What's driving auto insurance switching?

Firms still have a chance to seize market share

What's driving auto insurance switching?

Motor & Fleet

By Kenneth Araullo

The LexisNexis Insurance Demand Meter revealed a “hot” market in Q4 2023, with a surge in rate increases, improved combined ratios, and heightened consumer shopping activity, setting the stage for insurers in 2024.

This uptick in shopping activity diverges from the typical slowdown observed in the fourth quarter, with robust demand for new auto insurance policies. However, since the first quarter of 2022, retention levels have fallen by a significant three percentage points, as consumers actively seek better deals in the market.

For the sixth consecutive quarter, the growth in new policies surpassed the growth in shopper activity, indicating that consumers are increasingly changing their insurance carriers when they shop. Unwilling to accept higher rates, 41% of insured households looked for new auto insurance at least once in 2023.

The final quarter saw a rebound in shopper growth from a -1.2% decrease in Q3 to a 4.7% increase in Q4, while the growth in new policies climbed from 3.9% to 7.0% on a quarterly year-over-year basis. The year 2023 began with a spike in shopping and new business volumes, fueled by rate increases.

What are the challenges facing auto insurance?

In its report, LexisNexis explained that challenges such as rising claims costs and inflated vehicle repair expenses tempered profitability gains. Despite a brief decline in shopping activity in the third quarter due to scaled-back customer acquisition efforts, Q4 witnessed a resurgence, driven by higher rates and intensified market efforts.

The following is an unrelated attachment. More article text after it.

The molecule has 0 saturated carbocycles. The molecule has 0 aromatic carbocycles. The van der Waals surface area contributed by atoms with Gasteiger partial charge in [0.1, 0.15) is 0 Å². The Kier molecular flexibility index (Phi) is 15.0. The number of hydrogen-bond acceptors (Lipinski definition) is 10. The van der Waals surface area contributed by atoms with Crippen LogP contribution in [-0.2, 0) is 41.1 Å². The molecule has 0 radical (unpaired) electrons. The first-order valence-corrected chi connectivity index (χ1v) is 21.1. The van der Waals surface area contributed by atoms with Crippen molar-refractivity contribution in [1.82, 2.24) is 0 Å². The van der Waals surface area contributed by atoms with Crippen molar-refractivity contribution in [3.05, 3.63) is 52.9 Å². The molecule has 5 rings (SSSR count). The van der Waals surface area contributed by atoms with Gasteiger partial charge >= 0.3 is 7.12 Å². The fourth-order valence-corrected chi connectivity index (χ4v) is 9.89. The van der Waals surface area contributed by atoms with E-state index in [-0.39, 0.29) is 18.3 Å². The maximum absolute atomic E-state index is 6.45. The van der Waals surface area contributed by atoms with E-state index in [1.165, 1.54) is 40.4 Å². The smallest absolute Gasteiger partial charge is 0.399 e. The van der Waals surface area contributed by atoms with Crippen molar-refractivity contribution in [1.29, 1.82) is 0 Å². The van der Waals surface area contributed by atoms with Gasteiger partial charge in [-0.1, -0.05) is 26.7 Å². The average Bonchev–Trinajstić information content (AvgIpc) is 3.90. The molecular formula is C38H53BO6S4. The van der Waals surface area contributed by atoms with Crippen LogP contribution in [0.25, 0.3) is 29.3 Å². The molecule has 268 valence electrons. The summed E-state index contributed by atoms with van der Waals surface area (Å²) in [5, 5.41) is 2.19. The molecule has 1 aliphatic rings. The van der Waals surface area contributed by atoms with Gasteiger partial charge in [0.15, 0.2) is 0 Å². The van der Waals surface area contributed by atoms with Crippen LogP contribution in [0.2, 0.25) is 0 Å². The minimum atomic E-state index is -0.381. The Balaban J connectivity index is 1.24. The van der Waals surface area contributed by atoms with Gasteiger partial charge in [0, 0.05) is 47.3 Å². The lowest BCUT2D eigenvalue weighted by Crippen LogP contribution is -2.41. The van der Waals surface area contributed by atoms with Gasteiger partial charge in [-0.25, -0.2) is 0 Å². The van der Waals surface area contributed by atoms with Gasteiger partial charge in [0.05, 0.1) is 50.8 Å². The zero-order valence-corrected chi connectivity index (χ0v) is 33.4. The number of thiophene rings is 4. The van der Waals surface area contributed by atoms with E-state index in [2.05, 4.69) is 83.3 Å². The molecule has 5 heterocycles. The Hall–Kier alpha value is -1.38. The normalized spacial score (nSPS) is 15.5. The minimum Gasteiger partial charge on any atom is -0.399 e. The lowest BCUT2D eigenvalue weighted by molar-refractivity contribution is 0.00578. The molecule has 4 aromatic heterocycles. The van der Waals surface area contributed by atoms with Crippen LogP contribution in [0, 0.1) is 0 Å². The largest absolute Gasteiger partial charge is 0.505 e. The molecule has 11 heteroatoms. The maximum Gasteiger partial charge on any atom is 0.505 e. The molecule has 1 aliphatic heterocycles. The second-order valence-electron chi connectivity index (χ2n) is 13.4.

Adam Pichon, senior vice president, US auto and claims at LexisNexis Risk Solutions, emphasized the importance of monitoring shopping activity on a state-by-state basis, especially in states like Texas, which has seen improvements in profitability and a decrease in rate increases.

“While we can’t predict the shopping trajectory for states still looking to achieve rate adequacy, we will watch closely to determine whether Texas can serve as a bellwether for the rest of the country,” Pichon said.

The direct distribution channel significantly contributed to the Q4 growth, marking a departure from the previous quarter’s reliance on independent agents. This shift resulted in a 27% increase in direct distribution channel growth, compensating for the downturn in agent-based channels. The Western and Midwestern regions led the shopping growth, with states like Hawaii, West Virginia, Iowa, South Dakota, and Utah seeing substantial increases.

As 2024 progresses, insurers are presented with an opportunity to capture market share, especially through direct channels where strategic marketing and rate adjustments are encouraging more consumer shopping.

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